This article is in the continuation with the 10th article of the series where we are studying about important pointers for Terraform Associate exam. This is definitely going to help you ace the exam and help you pass with flying colors.
Pointer 18 - Accessing Output Values in Modules
The resources defined in a module are encapsulated, so the calling module cannot access their attributes directly.
However, the child module can declare output values to selectively export certain values to be accessed by the calling module.
A module includes a module block like this is the calling module of the child module.
Pointer 19 -Suppressing Values in CLI Output
An output can be marked as containing sensitive material using the optional sensitive argument:
Setting an output value in the root module as sensitive prevents Terraform from showing its value in the list of outputs at the end of terraform apply
Sensitive output values are still recorded in the state, and so will be visible to anyone who is able to access the state data.
Pointer 20 - Module Versions
It is recommended to explicitly constraining the acceptable version numbers for each external module to avoid unexpected or unwanted changes.
Version constraints are supported only for modules installed from a module registry, such as the Terraform Registry or Terraform Cloud's private module registry.
Pointer 21 - Terraform Registry
The Terraform Registry is integrated directly into Terraform.
The syntax for referencing a registry module is
For example hashicorp/consul/aws
Pointer 22 - Private Registry for Module Sources
You can also use modules from a private registry, like the one provided by Terraform Cloud.
Private registry modules have source strings of the following form:
This is the same format as the public registry, but with an added hostname prefix.
While fetching a module, having a version is required.
Pointer 23 - Terraform Functions
The Terraform language includes a number of built-in functions that you can use to transform and combine values.
> max(5, 12, 9)
The Terraform language does not support user-defined functions, and so only the functions built into the language are available for use
Be aware of basic functions like element, lookup.
Pointer 24 - Count and Count Index
The count parameter on resources can simplify configurations and let you scale resources by simply incrementing a number.
In resource blocks where the count is set, an additional count object (count.index) is available in expressions, so that you can modify the configuration of each instance.
Pointer 25 - Find the Issue Use-Case
You can expect use-case with terraform code, and you have to find what should be removed as part of Terraform best practice.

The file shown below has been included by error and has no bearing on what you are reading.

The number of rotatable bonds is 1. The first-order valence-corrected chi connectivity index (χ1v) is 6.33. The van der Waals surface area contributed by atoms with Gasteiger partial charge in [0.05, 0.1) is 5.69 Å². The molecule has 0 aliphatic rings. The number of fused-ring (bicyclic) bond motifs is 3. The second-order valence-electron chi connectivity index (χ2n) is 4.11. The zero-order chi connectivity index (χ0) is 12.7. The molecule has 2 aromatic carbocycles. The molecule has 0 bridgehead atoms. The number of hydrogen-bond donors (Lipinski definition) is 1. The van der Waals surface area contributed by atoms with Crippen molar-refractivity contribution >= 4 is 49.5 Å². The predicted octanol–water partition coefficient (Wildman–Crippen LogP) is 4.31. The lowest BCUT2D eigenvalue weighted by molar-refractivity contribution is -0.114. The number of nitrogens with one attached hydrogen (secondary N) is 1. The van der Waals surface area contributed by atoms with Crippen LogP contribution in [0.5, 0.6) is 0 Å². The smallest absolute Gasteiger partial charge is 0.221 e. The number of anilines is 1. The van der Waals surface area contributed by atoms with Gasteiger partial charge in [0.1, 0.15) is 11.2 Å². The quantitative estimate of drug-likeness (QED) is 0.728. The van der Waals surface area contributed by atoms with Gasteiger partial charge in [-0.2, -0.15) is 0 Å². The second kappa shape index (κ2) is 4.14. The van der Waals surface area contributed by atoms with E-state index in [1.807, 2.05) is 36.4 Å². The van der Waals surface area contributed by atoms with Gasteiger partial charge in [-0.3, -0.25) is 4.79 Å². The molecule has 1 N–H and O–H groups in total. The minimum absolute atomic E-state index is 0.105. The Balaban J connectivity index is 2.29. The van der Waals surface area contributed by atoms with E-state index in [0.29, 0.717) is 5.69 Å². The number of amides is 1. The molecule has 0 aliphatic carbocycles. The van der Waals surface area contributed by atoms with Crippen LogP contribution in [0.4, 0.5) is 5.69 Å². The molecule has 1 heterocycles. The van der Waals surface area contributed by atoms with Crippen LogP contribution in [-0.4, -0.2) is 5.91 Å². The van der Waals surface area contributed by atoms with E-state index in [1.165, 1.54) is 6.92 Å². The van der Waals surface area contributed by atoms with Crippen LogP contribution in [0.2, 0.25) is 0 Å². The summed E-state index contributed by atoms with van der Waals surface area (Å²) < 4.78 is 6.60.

Pointer 26 - Terraform Lock
If supported by your backend, Terraform will lock your state for all operations that could write state.
Terraform has a force-unlock command to manually unlock the state if unlocking failed.
Pointer 27 - Use-Case - Resources Deleted Out of Terraform
You have created an EC2 instance. Someone has modified the EC2 instance manually. What will happen if you do terraform plan yet again?
Someone has changed EC2 instance type from t2.micro to t2.large?
Someone has terminated the EC2 instance.
Answer 1. Terraform’s current state will have t2.large, and the desired state is t2.micro. It will try to change back instance type to t2.micro.
Answer 2. Terraform will create a new EC2 instance.
Pointer 28 - Resource Block
Each resource block describes one or more infrastructure objects, such as virtual networks, compute instances, or higher-level components such as DNS records.
A resource block declares a resource of a given type ("aws_instance") with a given local name ("web")
Pointer 29 - Sentinel
Sentinel is an embedded policy-as-code framework integrated with the HashiCorp Enterprise products.
Can be used for various use-cases like:
Verify if EC2 instance has tags.
Verify if the S3 bucket has encryption enabled.
Pointer 30 - Sensitive Data in State File
If you manage any sensitive data with Terraform (like database passwords, user passwords, or private keys), treat the state itself as sensitive data.
Approaches in such a scenario:
Terraform Cloud always encrypts the state at rest and protects it with TLS in transit. Terraform Cloud also knows the identity of the user requesting state and maintains a history of state changes.
The S3 backend supports encryption at rest when the encrypt option is enabled.
Pointer 31 - Dealing with Credentials in Config
Hard-coding credentials into any Terraform configuration are not recommended, and risks the secret leakage should this file ever be committed to a public version control system.
You can store the credentials outside of terraform configuration.
Storing credentials as part of environment variables is also a much better approach than hard coding it in the system.
Pointer 32 - Remote Backend for Terraform Cloud
The remote backend stores Terraform state and may be used to run operations in Terraform Cloud.
When using full remote operations, operations like terraform plan or terraform apply can be executed in Terraform Cloud's run environment, with log output streaming to the local terminal.
Pointer 33 - Miscellaneous Pointers
Terraform does not require go as a prerequisite.
It works well in Windows, Linux, MAC.
Windows Server is not mandatory.
Alright people now it's the time to study and study and study more .